LMP Student Nominated for U of T Athletic Award

Wednesday, April 13, 2016
Mitch de Snoo
Mitch de Snoo in a Varsity Blues game with Western University

Mitch de Snoo, a master's student in the Department of Laboratory Medicine and Pathobiology, was nominated for U of T's Frank Pindar Male Athlete of the Year award last week. de Snoo led the Canadian University Field Lacrosse Association (CUFLA) league with 35 goals in 11 games.

"It's a pretty nice honour and one I wasn't expecting," said de Snoo. "We didn't win many games this year, but we had a good group of young guys and we improved a lot over the season."

The Blues finished last in the West division but won two of their final three games. They ended the season with a win over Laurier, and de Snoo had a season-high five goals and one assist in the finale.  

This was de Snoo's first season with the Blues after five years in Philadelphia at Drexel University, which he attended on an NCAA Division I lacrosse scholarship.

"When you have players from Division I schools in the U.S., where athletics have a very high profile, you wonder how well they will fit in here," said Joe Nizich, head coach of the Blues lacrosse team. "But Mitch got along well with everyone. And he's a tremendous player — skilled, fast, strong and intelligent."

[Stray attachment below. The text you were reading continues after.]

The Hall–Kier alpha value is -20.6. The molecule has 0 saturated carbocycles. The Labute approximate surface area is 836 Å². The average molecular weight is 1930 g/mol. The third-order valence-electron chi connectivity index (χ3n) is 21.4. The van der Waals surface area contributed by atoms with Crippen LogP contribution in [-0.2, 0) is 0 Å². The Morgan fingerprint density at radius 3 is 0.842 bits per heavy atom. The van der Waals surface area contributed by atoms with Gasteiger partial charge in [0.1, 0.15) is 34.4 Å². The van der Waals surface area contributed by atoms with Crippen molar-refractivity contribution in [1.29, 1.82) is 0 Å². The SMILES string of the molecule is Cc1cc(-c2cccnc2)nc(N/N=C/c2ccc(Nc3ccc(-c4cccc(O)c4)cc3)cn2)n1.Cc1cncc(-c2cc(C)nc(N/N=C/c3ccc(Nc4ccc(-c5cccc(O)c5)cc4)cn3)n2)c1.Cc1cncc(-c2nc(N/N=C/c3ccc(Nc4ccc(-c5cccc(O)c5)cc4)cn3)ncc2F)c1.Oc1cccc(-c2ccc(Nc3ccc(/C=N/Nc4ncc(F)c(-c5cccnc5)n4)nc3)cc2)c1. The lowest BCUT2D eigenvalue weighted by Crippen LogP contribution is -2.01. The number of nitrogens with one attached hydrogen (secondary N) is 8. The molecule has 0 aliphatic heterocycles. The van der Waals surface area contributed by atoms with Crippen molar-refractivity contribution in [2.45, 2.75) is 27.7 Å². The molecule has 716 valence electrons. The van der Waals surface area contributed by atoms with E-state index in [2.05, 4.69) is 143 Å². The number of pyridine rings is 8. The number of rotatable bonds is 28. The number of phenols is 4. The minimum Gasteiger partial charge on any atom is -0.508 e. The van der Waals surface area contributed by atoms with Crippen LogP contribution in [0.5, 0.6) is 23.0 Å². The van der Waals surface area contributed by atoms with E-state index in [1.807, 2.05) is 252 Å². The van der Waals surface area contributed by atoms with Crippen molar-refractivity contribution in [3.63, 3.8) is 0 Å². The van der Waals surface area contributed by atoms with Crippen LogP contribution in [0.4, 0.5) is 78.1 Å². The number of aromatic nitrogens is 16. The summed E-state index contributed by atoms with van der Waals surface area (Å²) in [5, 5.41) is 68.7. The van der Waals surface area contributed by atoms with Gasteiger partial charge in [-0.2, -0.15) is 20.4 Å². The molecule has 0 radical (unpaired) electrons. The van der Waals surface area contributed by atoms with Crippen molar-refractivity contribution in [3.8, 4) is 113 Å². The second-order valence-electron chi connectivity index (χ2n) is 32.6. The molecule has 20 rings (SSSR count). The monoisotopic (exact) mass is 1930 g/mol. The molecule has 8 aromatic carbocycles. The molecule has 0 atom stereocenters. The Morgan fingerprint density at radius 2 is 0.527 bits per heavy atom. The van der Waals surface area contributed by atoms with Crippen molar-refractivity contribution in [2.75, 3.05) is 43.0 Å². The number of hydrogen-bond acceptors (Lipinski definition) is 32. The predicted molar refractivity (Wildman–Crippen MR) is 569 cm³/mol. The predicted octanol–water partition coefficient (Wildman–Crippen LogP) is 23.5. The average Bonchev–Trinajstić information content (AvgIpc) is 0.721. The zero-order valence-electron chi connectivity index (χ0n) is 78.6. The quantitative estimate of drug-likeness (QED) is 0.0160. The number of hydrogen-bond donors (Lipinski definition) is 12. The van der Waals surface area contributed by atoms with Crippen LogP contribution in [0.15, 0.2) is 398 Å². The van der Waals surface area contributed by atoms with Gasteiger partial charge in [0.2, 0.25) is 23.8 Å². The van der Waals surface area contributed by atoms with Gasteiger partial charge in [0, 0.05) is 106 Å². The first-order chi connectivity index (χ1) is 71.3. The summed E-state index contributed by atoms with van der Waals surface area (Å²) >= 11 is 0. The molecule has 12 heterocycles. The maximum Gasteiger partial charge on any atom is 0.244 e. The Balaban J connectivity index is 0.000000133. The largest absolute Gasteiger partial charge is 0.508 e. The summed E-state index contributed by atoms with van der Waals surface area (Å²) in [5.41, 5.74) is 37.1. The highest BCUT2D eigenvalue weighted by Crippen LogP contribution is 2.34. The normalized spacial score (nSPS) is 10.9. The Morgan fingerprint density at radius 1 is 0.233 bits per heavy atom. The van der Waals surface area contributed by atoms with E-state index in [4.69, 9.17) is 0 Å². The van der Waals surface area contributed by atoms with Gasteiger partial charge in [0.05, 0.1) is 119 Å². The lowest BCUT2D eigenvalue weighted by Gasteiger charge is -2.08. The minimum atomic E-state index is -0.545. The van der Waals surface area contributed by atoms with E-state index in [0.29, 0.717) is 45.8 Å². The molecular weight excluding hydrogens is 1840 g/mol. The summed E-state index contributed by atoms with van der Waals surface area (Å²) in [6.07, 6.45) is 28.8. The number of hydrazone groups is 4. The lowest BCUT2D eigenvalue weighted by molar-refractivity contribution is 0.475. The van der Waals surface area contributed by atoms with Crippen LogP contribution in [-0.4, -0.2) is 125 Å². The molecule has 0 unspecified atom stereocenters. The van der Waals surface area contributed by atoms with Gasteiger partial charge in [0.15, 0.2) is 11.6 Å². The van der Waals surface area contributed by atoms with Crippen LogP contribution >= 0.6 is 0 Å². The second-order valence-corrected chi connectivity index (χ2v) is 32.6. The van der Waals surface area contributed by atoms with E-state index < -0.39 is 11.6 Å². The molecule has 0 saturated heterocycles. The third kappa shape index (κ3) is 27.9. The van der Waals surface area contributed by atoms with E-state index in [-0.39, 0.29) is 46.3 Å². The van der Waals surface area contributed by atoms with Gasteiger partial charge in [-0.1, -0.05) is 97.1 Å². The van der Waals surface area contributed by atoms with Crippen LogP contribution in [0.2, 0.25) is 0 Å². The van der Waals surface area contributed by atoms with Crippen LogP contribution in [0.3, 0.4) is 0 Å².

As a student in the lab of Professor Suneil Kalia, based in Toronto Western Hospital at University Health Network, de Snoo studies mitochondrial dysfunction and cell death in Parkinson's disease. These days, de Snoo is in the lab Monday to Thursday before heading to Buffalo, where he plays professional lacrosse for the Buffalo Bandits on weekends.

de Snoo said his frequent trips to Buffalo mean he's not in the lab as much as some other students on weekends, but that Kalia has been very accommodating. "I've been lucky to be able to play pro this year. Not all PIs would be so supportive," he said.

The Bandits lead the National Lacrosse League's East division with about a month left in the schedule. After the playoffs, de Snoo will spend a little more time in the lab and train for the next Blues season.

de Snoo hopes to keep playing varsity and professional lacrosse as long as he is a student — which could be several years. He plans to pursue science in a doctoral program, or maybe in medical school. "There's a guy with the Calgary Roughnecks who played pro throughout medical school. So there are ways to do it," said de Snoo.

If the last year is an indication, de Snoo will find a way. — Jim Oldfield